DD who is younger did kindy and pre primary and one school and yr one at current school. She is very different to DS and struggled much more, became very depressed.

Over all the final arrangement is best for everyone, I spoke to my GP and the school and we all put in a plan for DD to help her through everything going on and how she perceived things. She is doing well now and I am so glad I asked for help.

Get involved with the school, make new friends, encourage her friendships even if you are not a chatty person (chat to other parents)....It may take some time to see that you have done the right thing but it will all fit into place in time.

Edited by At-Your-Cervix, 15 January 2013 - 08:44 PM.


#7 Escapin

Posted 15 January 2013 - 08:46 PM

if you're worried, could you afford to have your daughter see a child psychologist? Someone I know did this after their kid had been dragged from pillar to post getting out of a terrible marriage, and there WERE issues to be sorted out. 'Kids are resiliant blah blah blah' has a lot to answer for I think.

#8 librablonde

Posted 15 January 2013 - 08:55 PM

My parents moved every 12 months until I was in Yr 7. I attended a new school each year from the time I started Kinder. I don't think it damaged me and it did make me a highly adaptable person. OP, I think your DD will be ok. If you think she will develop anxiety issues then perhaps seeking out something like Girl Guides may be good to help her develop confidence. Or perhaps seek out a counsellor if you think it's a serious issue for her. Also, can she Skype with her old friends? I assume she's not ready to start being a pen-pal.... due to me moving around so much as a kid I became a great pen-pal to many of my friends, some of them I keep in contact with still now.

#9 Wallymaduka

Posted 15 January 2013 - 09:03 PM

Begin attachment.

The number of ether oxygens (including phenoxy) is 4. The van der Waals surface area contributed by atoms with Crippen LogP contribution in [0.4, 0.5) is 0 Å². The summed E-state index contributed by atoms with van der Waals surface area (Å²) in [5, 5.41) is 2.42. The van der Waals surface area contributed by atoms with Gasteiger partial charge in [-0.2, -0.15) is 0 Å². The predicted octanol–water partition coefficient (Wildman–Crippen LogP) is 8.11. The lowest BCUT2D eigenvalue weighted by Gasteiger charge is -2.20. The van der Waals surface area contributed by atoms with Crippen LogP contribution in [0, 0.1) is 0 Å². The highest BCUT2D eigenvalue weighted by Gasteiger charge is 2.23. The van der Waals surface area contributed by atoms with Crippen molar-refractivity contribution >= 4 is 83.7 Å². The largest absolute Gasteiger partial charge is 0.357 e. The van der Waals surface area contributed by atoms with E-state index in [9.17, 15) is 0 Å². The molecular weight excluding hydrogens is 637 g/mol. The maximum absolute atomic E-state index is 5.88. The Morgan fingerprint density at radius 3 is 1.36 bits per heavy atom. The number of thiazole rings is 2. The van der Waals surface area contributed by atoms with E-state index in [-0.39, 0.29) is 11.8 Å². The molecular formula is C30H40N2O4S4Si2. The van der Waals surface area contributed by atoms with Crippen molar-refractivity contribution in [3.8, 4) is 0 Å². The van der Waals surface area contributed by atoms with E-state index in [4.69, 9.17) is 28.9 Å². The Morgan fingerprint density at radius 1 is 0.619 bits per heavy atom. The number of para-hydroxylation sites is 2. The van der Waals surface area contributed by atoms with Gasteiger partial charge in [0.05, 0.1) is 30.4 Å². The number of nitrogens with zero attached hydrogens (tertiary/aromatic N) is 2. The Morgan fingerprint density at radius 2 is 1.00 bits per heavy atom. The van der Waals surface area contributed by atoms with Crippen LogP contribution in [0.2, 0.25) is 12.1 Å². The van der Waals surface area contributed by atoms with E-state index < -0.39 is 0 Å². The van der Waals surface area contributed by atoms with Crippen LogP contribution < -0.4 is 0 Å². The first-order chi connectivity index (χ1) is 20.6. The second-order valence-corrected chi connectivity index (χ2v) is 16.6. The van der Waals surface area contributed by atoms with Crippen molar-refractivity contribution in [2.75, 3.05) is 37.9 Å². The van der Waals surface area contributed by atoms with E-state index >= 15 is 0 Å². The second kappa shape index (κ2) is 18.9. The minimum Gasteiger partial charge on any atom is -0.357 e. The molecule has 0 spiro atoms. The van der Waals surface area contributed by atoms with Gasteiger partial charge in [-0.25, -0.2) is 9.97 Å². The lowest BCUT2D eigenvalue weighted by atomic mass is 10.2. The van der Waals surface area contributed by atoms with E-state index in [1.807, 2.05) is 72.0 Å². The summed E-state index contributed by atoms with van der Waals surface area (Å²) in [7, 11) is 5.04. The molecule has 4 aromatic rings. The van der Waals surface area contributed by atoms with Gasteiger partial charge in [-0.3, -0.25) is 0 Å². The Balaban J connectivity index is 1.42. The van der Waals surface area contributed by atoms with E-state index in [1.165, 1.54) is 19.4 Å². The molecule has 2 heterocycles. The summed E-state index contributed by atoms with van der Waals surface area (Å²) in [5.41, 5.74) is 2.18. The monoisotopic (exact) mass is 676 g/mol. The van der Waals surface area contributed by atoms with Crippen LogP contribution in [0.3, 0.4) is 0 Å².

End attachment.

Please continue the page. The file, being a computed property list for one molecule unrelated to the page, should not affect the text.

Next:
Thanks everyone.  Escapin yes, I have considered a child psych and will be discussing this with the GP soon.  She's a chronic bed wetter too, so - although appearing to be well adjusted and sociable on the outside - who knows what's going on in her brain, subconsciously.  I just don't know, but my instincts are in over drive at the moment...I'm even having odd dreams about the situation.

mumofsky - that's such a good idea about the babysitter after school.  Ideally - what I'd absolutely love - is the luxury of working part time so I can pick her up from school and allow her the freedom of having a new friend over for a play date.  Oh if only sad.gif    I'm ure that would be a huge help.

The number one focus and new years resolution is to devote as much of my time as possible helping DD adjust to this new change.  Going to be taking time off work every where possible, in order to make this happen.

#10 Fire_fly

Posted 15 January 2013 - 09:03 PM

I moved around a lot as a child. 7 schools in 12 years with 5 of those changes being in the first 4years of my schooling. I wouldn't worry to much. I developed great adaption skills and the ability to make new friends easily. I am not an outgoing person by nature but I have developed these skills.